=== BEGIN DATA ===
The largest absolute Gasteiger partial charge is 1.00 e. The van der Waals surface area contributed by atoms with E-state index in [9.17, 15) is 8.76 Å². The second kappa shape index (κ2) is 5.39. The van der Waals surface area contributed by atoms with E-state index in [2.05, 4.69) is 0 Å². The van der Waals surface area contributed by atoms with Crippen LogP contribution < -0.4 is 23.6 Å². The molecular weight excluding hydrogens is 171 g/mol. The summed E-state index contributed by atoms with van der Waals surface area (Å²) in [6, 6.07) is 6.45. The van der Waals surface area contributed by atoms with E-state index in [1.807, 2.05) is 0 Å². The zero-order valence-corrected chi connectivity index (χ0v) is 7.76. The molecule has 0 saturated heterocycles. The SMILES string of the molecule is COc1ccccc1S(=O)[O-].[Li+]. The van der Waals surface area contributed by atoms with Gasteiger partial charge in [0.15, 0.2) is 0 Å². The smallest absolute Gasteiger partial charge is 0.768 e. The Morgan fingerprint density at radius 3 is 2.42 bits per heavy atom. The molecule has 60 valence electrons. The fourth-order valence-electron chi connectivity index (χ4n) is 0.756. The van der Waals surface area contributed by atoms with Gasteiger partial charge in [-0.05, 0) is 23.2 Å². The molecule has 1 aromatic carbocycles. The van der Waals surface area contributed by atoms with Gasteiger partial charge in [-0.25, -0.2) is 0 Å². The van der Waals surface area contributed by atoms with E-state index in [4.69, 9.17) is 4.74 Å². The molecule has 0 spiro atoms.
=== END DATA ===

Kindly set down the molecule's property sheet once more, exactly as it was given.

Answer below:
The largest absolute Gasteiger partial charge is 1.00 e. The van der Waals surface area contributed by atoms with E-state index in [9.17, 15) is 8.76 Å². The second kappa shape index (κ2) is 5.39. The van der Waals surface area contributed by atoms with E-state index in [2.05, 4.69) is 0 Å². The van der Waals surface area contributed by atoms with Crippen LogP contribution < -0.4 is 23.6 Å². The molecular weight excluding hydrogens is 171 g/mol. The summed E-state index contributed by atoms with van der Waals surface area (Å²) in [6, 6.07) is 6.45. The van der Waals surface area contributed by atoms with E-state index in [1.807, 2.05) is 0 Å². The zero-order valence-corrected chi connectivity index (χ0v) is 7.76. The molecule has 0 saturated heterocycles. The SMILES string of the molecule is COc1ccccc1S(=O)[O-].[Li+]. The van der Waals surface area contributed by atoms with Gasteiger partial charge in [0.15, 0.2) is 0 Å². The smallest absolute Gasteiger partial charge is 0.768 e. The Morgan fingerprint density at radius 3 is 2.42 bits per heavy atom. The molecule has 60 valence electrons. The fourth-order valence-electron chi connectivity index (χ4n) is 0.756. The van der Waals surface area contributed by atoms with Gasteiger partial charge in [-0.05, 0) is 23.2 Å². The molecule has 1 aromatic carbocycles. The van der Waals surface area contributed by atoms with Gasteiger partial charge in [-0.25, -0.2) is 0 Å². The van der Waals surface area contributed by atoms with E-state index in [4.69, 9.17) is 4.74 Å². The molecule has 0 spiro atoms.